Candler School of Theology will collectively commemorate National Hispanic Heritage Month for the first time this fall, with multiple in-person and online events running from September 15 through October 20. Taking the theme Nuestra Herencia (“Our Heritage”), the month of lectures, conversations and worship services not only will reflect upon and celebrate the legacy and contributions of Hispanic cultures, but will signal the beginning of a larger sustained effort for Candler to engage more intentionally with Hispanic/Latinx communities.
Associate Dean and Professor in the Practice of Leadership Joanne Solis-Walker, a key organizer of this year’s events, says the name Nuestra Herencia encapsulates the message that those of Hispanic and Latinx descent at Candler—students, faculty and staff—aim to celebrate.
“We are people from different countries who have embraced our roots, traditions and the distinctives of our diverse communities, and we desire to share our heritage with the world,” she says.
“Nuestra Herencia conveys this message of inheritance, which acknowledges what we received from others, including our familias. In our theological setting, it is a tribute to the Hispanic and Latinx scholars who paved the way for us to make accessible the opportunities we at Candler seek to provide to our ecclesial communities. Herencia also honors and validates the lucha. It testifies to how we’ve pressed into the struggles to reclaim our identities and spaces within the broader community. Nuestra Herencia points to this historical time at Candler that we will trace as part of our roots and our story.”
The Hispanic/Latinx population is among the fastest-growing ethnic groups in the United States, and increased by 31 percent in the metro Atlanta area in the last decade, according to the 2020 U.S. Census. But that growth has not been reflected in the makeup of Candler’s student body. Assisted by recent “Pathways for Tomorrow” grants from Lilly Endowment Inc., which are designed to increase access to educational opportunities for pastoral leaders, Candler has taken steps to address this gap, conducting consultations with leaders from various faith traditions and multiple ethnic groups, including Hispanic/Latinx. Solis-Walker says Candler approached this work with “a listening posture” to get a sense of what these communities need and how Candler might meet those needs.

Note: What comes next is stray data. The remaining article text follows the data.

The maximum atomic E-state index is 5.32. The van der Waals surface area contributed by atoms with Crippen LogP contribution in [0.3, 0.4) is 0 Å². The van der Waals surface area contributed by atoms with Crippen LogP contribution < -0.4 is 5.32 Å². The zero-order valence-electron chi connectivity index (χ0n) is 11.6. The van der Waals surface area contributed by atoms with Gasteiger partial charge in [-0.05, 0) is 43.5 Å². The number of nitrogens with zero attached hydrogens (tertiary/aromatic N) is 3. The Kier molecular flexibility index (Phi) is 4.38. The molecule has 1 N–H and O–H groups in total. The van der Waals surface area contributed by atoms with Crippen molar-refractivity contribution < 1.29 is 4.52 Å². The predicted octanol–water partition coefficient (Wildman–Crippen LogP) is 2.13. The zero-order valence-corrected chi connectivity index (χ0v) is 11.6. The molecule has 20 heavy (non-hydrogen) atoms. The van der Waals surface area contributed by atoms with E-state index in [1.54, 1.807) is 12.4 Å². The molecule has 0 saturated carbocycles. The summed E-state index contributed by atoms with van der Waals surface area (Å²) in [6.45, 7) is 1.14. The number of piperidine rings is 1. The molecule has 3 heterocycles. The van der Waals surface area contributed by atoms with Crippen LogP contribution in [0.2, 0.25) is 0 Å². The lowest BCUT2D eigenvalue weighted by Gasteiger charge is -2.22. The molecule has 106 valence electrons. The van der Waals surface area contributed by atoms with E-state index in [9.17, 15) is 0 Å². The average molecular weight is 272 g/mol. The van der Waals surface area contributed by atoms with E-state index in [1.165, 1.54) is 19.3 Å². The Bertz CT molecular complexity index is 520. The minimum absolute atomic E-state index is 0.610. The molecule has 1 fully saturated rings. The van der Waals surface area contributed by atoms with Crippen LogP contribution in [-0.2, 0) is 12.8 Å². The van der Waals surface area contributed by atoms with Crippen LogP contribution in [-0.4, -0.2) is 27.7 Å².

That transformational work will continue long after Hispanic Heritage Month ends, as new opportunities at Candler take shape to serve the diverse communities around us, beginning with Hispanic/Latinx communities.
Since celebrating National Hispanic Heritage Month is new at Candler, Solis-Walker finds it helpful to explain that the commemoration’s unique timing, running from mid-September to mid-October, is intentional. The reason? September 15 marks the start of a string of independence anniversaries of several Latin American countries, while October 12 is observed as Día de la Raza or “Day of the Race,” which honors Latin America’s Hispanic and indigenous heritage. Candler’s commemoration will carry on past the official end date of October 15 to include the Aquinas Center of Theology’s events honoring the late artist John August Swanson, whose work was greatly influenced by his mother’s Mexican heritage.
Hispanic Heritage Month at Candler
September 15: “Nuestra Herencia” Chapel Service
11:05 a.m. • Cannon Chapel
Distinguished guest preacher: scholar, theologian, and author Justo L. González
September 22: Chapel Service
11:05 a.m. • Cannon Chapel
Distinguished guest preacher: Daisy L. Machado, executive director of Hispanic Summer Program, and former professor of church history at Union Theological Seminary
September 29: Panel Discussion: “Latinx Theologies, our Arte and Ritmos Latinos”
7:00 p.m. • Online
Candler’s Hispanic and Latinx faculty will discuss the intersectionality of Latinx theologies, art, and rhythms. The virtual gathering will feature music, songs, and Christian artists representing different genres within Hispanic and Latinx culture and conversations about how this has influenced Hispanic and Latinx church and theology.
October 3–4: Conference: “Exploring the Intersection of Misión Integral and Christian Community Development and the Philosophies of Dr. John M. Perkins and Dr. René Padilla”
Padilla and Perkins each founded a distinct theo-praxis in Latin America and the U.S. that focuses on social, economic, political, ecological, and spiritual restoration for the poor. Speakers will facilitate dialogues exploring the intersection between the theological contributions of misión integral through the lens of René Padilla and the John Perkins philosophy of community development. Hosted by Candler School of Theology, The Candler Foundry, World Outspoken, and the Christian Community Development Association (CCDA).
October 19: Major Catholic Speaker Lecture: “Journey into the Mysterious Unity of Things with the Art of John August Swanson”
7:00 p.m. • Cannon Chapel
Candler’s Aquinas Center of Theology, in partnership with Commonweal Magazine, will welcome Cecilia González-Andrieu, professor of theology and theological aesthetics at Loyola Marymount University, to present this year’s Major Catholic Speaker Lecture on the work of the late artist John August Swanson. Candler is home to the largest public display of Swanson’s art.
October 20: Chapel Service
11:05 a.m., Cannon Chapel
Distinguished guest preacher: Cecilia González-Andrieu
October 20: Panel Discussion: “The Art of John August Swanson”
12:00 p.m. • Pitts Theology Library, Room 360
Panelists: Cecilia González-Andrieu, Theologian-in-Residence Don Saliers, Assistant Professor of Theology and Culture Antonio Alonso, and Head of Special Collections Brandon Wason.
After the panel, guests may take self-guided tours of highlights of Candler’s Swanson Collection.